Prachi Hota is a young and committed Odissi practitioner. She will make a difference to the dance scenario with her perseverance and talent, two essential ingredients that make an artist.

This reviewer had the good fortune of seeing her perform at India International Centre, New Delhi recently. Her choice of dance pieces was eclectic and not restricted to just the choreographic work of one particular guru.

For the evening performance she had picked from the wide-ranging works of Guru Kelucharan Mohapatra, Guru Gangadhar Pradhan, Guru Pankaj Charan Das, Guru Hare Krishna Behera and moulded her supple and carefully-nurtured body to present their varying styles.

It rather emerged as a distinctive style, which may be called her own. Her gurus and mentors are famed practitioners and teachers of Odissi dance and naturally their choreographic pieces were finely-crafted.

In her milk tooth days, Arpita Venkatesh, a student of the well-known Sangeet Natak Akedemi Awardee Aloka Knungo, had painstakingly nurtured her love for Odissi, which had a far-reaching consequence, when it came to choosing a profession.

She was taught by Guru Hare Krishna Behera, Guru Aruna Mohanty and Madhusmita Mohanty. Presently her mentor in Odissi is Asha Kumari. Hota’s dedication to dance has made her savour and retain the nectar unique to each of her mentors and gurus. A seeker of knowledge, she has always kept her goal in sight.

As per tradition, her recital commenced with Mangalacharan. It was a benedictory verse seeking blessings from her guru and audience. Kalidas’ Manikya Veena Mupalalayanthi, that she continued with was a stuti addressed to Matangi or a fierce form of goddess Saraswati, whose blessing bestows upon the seeker proficiency in art, creativity and knowledge.

Guru Kelucharan Mohapatra had given it a special feature using raga Malika, starting with the melodious raga Hamsadhwani, which smoothly merged into the other ragas to create a garland creating a blissful atmosphere that pleased the aural nerves of the audience.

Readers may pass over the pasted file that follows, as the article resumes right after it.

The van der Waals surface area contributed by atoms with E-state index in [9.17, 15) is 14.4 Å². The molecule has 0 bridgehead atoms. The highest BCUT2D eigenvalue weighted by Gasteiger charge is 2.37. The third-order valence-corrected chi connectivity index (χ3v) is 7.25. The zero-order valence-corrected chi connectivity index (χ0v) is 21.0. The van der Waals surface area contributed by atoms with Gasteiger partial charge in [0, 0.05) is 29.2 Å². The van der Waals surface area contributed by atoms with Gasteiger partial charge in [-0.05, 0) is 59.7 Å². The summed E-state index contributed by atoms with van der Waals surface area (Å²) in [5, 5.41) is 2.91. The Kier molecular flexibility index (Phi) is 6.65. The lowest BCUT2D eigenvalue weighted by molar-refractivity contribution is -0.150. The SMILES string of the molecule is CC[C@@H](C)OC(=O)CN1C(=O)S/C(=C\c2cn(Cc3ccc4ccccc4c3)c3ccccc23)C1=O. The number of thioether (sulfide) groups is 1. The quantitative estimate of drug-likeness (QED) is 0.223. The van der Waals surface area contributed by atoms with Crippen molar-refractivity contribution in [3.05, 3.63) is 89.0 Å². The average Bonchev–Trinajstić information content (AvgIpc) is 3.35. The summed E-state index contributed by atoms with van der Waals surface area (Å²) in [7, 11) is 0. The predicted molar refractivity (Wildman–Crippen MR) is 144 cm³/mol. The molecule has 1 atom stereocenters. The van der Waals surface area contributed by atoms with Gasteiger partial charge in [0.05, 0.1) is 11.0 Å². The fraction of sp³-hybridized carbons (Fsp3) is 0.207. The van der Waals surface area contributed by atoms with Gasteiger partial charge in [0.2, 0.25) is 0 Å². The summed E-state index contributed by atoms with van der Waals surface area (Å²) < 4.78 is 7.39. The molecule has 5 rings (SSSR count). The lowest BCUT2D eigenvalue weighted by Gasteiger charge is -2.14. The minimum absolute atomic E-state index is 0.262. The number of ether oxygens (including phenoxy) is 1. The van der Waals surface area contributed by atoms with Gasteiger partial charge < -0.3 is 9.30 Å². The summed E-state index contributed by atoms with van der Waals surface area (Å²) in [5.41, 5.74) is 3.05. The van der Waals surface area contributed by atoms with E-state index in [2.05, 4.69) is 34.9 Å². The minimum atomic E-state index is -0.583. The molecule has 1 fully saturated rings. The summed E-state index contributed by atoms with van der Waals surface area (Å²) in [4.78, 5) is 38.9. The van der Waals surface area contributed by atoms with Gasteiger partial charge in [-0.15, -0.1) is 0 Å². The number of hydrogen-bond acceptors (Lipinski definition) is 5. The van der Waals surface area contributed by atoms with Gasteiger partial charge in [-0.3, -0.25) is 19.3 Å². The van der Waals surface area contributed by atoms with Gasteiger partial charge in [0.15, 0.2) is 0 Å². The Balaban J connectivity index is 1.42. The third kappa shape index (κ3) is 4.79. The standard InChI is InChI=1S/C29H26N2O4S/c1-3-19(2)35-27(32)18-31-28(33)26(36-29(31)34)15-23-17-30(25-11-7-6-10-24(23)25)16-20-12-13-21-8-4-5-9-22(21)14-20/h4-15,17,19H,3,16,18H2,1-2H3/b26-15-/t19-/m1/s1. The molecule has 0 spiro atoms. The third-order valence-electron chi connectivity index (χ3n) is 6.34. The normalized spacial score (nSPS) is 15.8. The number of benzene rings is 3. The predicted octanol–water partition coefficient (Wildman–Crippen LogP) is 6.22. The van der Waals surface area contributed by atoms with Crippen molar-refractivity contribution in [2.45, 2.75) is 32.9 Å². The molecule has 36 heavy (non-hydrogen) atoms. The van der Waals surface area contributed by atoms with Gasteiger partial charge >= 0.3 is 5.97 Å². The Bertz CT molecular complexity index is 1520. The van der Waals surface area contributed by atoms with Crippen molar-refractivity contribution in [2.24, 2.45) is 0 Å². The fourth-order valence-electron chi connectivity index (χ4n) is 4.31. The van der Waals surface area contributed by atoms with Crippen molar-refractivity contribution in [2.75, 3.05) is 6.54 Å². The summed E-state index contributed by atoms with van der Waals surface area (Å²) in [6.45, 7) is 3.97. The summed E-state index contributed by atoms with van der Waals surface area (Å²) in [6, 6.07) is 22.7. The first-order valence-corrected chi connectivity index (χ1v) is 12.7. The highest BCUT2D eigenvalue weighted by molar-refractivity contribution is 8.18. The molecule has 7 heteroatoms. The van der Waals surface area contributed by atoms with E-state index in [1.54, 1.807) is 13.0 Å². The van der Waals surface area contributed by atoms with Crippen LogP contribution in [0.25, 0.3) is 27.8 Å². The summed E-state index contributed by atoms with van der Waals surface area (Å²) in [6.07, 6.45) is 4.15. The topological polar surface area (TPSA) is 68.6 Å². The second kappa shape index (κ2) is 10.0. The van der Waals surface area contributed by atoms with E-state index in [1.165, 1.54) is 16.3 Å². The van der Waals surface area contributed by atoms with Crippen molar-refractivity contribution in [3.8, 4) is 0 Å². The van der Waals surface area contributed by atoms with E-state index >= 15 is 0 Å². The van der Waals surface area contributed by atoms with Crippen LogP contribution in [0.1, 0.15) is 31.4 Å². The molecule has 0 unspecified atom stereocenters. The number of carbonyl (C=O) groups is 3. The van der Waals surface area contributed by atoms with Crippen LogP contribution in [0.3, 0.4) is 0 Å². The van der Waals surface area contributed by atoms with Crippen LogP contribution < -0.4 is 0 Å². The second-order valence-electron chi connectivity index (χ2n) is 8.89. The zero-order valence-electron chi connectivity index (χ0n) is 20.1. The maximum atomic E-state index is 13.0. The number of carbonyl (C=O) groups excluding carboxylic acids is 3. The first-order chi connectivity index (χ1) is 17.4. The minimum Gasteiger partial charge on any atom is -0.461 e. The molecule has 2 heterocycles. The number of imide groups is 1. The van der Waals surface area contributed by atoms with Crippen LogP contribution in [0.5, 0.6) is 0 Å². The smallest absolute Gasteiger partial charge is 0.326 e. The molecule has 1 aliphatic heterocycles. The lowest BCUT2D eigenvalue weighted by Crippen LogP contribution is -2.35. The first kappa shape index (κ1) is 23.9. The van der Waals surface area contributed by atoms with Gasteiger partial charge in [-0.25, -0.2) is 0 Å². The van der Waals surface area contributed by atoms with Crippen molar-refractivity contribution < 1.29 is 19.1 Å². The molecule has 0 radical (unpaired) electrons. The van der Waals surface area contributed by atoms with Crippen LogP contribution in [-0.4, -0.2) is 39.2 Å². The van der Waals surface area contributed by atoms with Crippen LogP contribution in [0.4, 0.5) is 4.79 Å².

Significantly Hota was clad in a white costume sporting a green fan that spread out beautifully in all her sitting positions. She was a replica of Saraswati, the goddess of learning.

Description of Saraswati as Suvra Bastrabrita — in pristine white — was easy to imagine. Equally adept in abhinaya, she danced to a composition of Vaishnava poet Gopal Krishna Patnaik, displaying Vatsalya bhava and Bhakti sringar one after the other. Shyama ku Juhara — raga Kafi and taala Khemta — in the sweetness of the Odia language was lapped up eagerly.

Excellence in nritta, nritya and natya are inseparable parts of what we call dance. In fact, none of the three can be performed in isolation. Strictly speaking, a Pallavi whose mainstay is nritta, will look dry and devoid of beauty unless some kind of aesthetic bhava goes along with it.

Hota, with her complete understanding of the aesthetics of dance, blossomed as a dancer with a Pallavi in raga Rageswari and taala ektaali, a choreographic work of Guru Gangadhar Pradhan. The speed of the Pallavi slowly increased in a linear process, creating aesthetic beauty. Her intense expression matched with this midnight raga and was moving poetry, transfixing people’s attention to her.

In between felicitations of dignitaries, the performer quickly changed to a coloured costume appropriate to the dances to follow. Shiva Panchakam, Divya Kundala Hara, a composition of Adi Shankaracharya in raga Patdeep, usually sung in the third part of the day, extolled the many activities of Shiva in a spirit of awe.

The two bhavas of Sringar and Roudra, one after the other, was amazing. The arrows of Manmatha that was supposed to break Shiva’s meditation and see Parvati, who was eagerly waiting for him, had the desired result. Shiva and Parvati were depicted as sensitively as the depiction of the fire that came out from Shiva’s third eye and burnt Manmatha to ashes.

Hota struck a chord in every heart with Vallabhacharya’s eight stanza lyric, Madhurashtakam, where the bhakta describes the honey sweet qualities of Krishna in his physical description, in the description of his activities, places and people dear to him. This was followed up with Shanti-stuti, a re-choreographed work by Guru Aruna Mohanty from the choreographed work of her guru Gangadhar Pradhan.

Strong musical support aided her to give her best. Guru Asha Kumari conducted the beautiful evening of dance.

Hota is well in line to take off as a full-fledged dancer. She emoted the nine rasas as it is spelt out in the Rasa Shashtra and those who enjoyed them were rasikas present that evening.

The nine rasas of shringar, hasya, karun, roudra, veera, bhayanaka, bibhatsa, adbhuta and shanta — love, laughter, empathy, anger, heroism, fear, wonder and peace — were used judiciously, wherever needed in her presentations. She used the rasas to depict her subject matter appropriately.